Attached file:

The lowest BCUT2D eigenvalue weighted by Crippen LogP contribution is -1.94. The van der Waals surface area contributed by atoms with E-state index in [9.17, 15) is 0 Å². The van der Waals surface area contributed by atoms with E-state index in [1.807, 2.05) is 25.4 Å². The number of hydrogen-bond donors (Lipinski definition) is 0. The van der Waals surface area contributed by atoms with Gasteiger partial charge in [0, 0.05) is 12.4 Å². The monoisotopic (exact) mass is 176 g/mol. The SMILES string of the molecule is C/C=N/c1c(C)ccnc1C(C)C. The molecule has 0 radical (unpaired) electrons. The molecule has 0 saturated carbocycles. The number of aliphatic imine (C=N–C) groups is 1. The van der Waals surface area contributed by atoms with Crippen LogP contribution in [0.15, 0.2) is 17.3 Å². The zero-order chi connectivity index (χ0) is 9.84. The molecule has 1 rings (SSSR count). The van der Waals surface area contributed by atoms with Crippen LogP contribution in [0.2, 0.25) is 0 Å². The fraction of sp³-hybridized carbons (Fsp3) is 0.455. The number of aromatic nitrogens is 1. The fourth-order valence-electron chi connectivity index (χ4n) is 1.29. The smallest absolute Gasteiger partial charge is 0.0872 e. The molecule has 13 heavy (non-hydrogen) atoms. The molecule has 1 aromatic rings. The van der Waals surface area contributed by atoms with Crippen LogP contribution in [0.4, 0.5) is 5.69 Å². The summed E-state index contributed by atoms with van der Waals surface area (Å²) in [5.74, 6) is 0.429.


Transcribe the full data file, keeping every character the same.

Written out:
The lowest BCUT2D eigenvalue weighted by Crippen LogP contribution is -1.94. The van der Waals surface area contributed by atoms with E-state index in [9.17, 15) is 0 Å². The van der Waals surface area contributed by atoms with E-state index in [1.807, 2.05) is 25.4 Å². The number of hydrogen-bond donors (Lipinski definition) is 0. The van der Waals surface area contributed by atoms with Gasteiger partial charge in [0, 0.05) is 12.4 Å². The monoisotopic (exact) mass is 176 g/mol. The SMILES string of the molecule is C/C=N/c1c(C)ccnc1C(C)C. The molecule has 0 radical (unpaired) electrons. The molecule has 0 saturated carbocycles. The number of aliphatic imine (C=N–C) groups is 1. The van der Waals surface area contributed by atoms with Crippen LogP contribution in [0.15, 0.2) is 17.3 Å². The zero-order chi connectivity index (χ0) is 9.84. The molecule has 1 rings (SSSR count). The van der Waals surface area contributed by atoms with Crippen LogP contribution in [0.2, 0.25) is 0 Å². The fraction of sp³-hybridized carbons (Fsp3) is 0.455. The number of aromatic nitrogens is 1. The fourth-order valence-electron chi connectivity index (χ4n) is 1.29. The smallest absolute Gasteiger partial charge is 0.0872 e. The molecule has 13 heavy (non-hydrogen) atoms. The molecule has 1 aromatic rings. The van der Waals surface area contributed by atoms with Crippen LogP contribution in [0.4, 0.5) is 5.69 Å². The summed E-state index contributed by atoms with van der Waals surface area (Å²) in [5.74, 6) is 0.429.